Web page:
The EU H2020 research project ERIGrid addresses the absence of an integrated approach for analysing and evaluating complex configurations in Smart Grids by optimizing the use and the further development of the best Smart Grid research infrastructures in Europe. The ERIGrid infrastructure operates under an integrated approach of 21 distributed installations located in 11 countries.
Within the ERIGrid project, the Transnational Access (TA) scheme provides access to these state-of-the-art laboratories for researchers and scientists to conduct experiments of their competitively selected proposals.
- The TA includes free travel and lodging for the stays while offering the research infrastructure along with logistical, technological and scientific support.
Further information of the ERIGrid project with the description of the offered Research Infrastructures is available on the ERIGrid website.
Hurry up! The deadline for the third call is 15th of November 2017.
As part of the ERIGrid infrastructure, our Norwegian National Smart Grid Laboratory (NSGL) is offering its facility for the projects selected by the independent user selection panel.
Until now, two experiments have been successfully conducted by international guests and the third one is in preparation.
The first guests
The first project is titled ‘Reliability Enhancement in PV Rich Microgrids with Plug-in-Hybrid Electric Vehicles (PHVEs) and Data Centres (DC)’. In this project a tool developed to optimally integrate DGs with PHEVs and data Centers (DCs) to enhance the reliability of microgrid is tested in laboratory in Power-Hardware-In-the-Loop setup.
The second guest
The second project is called Transient Control in Microgrids (TCMG) aiming to test a new transient control method which is based on the dynamic phasor model of a grid that considers the electro mechanic and electromagnetic dynamics of the system. The purpose of the experiment is to validate the proposed control and modeling approach with a comprehensive experimental setup that contains multiple dispatch able inverter interfaced generation and storage units, as well as synchronous generators.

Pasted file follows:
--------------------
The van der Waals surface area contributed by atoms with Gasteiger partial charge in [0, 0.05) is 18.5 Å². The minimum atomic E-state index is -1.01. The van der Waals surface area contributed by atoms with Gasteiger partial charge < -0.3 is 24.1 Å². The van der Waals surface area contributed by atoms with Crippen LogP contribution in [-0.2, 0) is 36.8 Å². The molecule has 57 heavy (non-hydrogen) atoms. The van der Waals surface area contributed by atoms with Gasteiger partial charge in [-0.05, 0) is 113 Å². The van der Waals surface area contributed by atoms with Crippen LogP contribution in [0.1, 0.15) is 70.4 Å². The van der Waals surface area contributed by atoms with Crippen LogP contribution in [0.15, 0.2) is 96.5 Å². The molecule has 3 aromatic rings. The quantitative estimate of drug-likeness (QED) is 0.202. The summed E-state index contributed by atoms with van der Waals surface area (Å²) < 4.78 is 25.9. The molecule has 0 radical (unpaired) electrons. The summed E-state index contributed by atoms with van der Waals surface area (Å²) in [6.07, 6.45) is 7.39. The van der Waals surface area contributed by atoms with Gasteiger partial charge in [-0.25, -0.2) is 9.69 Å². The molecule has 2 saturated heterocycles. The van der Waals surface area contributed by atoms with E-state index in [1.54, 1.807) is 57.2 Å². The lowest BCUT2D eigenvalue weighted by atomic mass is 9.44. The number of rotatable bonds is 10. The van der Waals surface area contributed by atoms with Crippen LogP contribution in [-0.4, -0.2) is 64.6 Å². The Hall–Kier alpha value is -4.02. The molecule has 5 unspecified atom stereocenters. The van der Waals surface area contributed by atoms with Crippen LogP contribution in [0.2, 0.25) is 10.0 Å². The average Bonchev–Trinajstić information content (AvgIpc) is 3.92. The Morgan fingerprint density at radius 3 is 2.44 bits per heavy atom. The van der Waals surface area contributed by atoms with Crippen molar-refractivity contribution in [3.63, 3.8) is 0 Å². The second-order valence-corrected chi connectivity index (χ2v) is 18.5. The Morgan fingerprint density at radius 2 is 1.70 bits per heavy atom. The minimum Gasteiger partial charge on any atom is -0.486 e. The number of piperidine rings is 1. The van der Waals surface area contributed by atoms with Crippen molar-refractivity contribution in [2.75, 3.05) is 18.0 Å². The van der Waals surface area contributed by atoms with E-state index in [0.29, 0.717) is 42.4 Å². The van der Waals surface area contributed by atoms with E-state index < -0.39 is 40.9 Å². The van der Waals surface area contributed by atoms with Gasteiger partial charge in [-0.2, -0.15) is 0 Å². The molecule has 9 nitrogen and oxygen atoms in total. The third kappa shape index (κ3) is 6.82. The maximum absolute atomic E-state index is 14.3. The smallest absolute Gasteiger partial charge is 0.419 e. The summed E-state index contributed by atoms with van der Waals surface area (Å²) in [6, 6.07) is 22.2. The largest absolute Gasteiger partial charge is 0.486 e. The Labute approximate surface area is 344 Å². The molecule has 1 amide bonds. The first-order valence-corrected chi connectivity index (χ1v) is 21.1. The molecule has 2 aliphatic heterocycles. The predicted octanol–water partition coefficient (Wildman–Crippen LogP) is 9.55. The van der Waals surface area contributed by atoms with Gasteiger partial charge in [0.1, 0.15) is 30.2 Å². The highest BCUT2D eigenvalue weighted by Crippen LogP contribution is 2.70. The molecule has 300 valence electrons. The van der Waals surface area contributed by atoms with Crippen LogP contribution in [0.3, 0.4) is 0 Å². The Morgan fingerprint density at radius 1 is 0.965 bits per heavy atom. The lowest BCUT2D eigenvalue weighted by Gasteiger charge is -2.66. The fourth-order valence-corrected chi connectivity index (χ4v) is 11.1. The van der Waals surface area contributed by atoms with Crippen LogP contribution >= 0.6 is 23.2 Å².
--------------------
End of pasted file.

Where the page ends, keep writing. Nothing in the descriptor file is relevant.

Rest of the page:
We had a short interview with Christoph Kammer from Ecole Polytechnique Fédérale de Lausanne.
- How do you come to know about the ERIGrid transnational access program?
CK: Through another PhD student who applied to ERIGrid during an earlier call.
- Why did you chose the Norwegian National Smart Grid Laboratory in your application?
CK: The chosen facility was able to provide all necessary tools (a real-time simulator, a state-of-the-art PHIL* setup with multiple inverters and rotating machines, the ability to conduct experiments at realistic power and voltage levels)
- Please describe in short about your project in the lab.
CK: The focus of our research lies on device-level as well as primary and secondary control design in power systems.
The project comprised of two main experiments:
- The first experiment concerned the design of current controllers for multiple parallel inverters using a novel control design method.
- The aim of the second experiment was to validate a new distributed control approach that combines primary and secondary control in a unified framework.
Both experiments required a PHIL setup, combining a real-time simulation of a power grid in OPAL RT ** and two to three real inverters. This setup allows to achieve realistic results that include many nonlinear effects and dynamics that are very hard to model in simulation. Especially for the first experiment we managed to obtain great results that match very well with the expected values generated in simulation.
The data will be valuable to further reinforce the potential and applicability of the proposed control design method, especially when addressing people from the power systems field.
- Did you find what you expected in the laboratory?
CK: The laboratory provided most things I was expecting to find, and offered good solutions when components were missing. Overall, the experiments could be conducted as planned.
- What advices would you give for the better advancement of the NSGL facility?
CK: Most issues were already discussed in person, and are already being worked on. Two main points I would highlight is:
- Achieve a more thorough understanding of how to achieve stability of the PHIL feedback loop in order to prevent unnecessary delays.
- If the number of groups using the lab for experiments increases further, a scheduling system will become necessary to prevent waiting times and overlaps.
* PHIL stands for Power Hardware-In-the-Loop, which is a test system where simulated grid and electrically connected real component are interfaced acting as one system in real-time experiment. ** refers to a real-time digital simulation platform developed by the company OPAL-RT .
Pingback: Den femte utlysingen for ERIGrid transnational access er åpen - #SINTEFblogg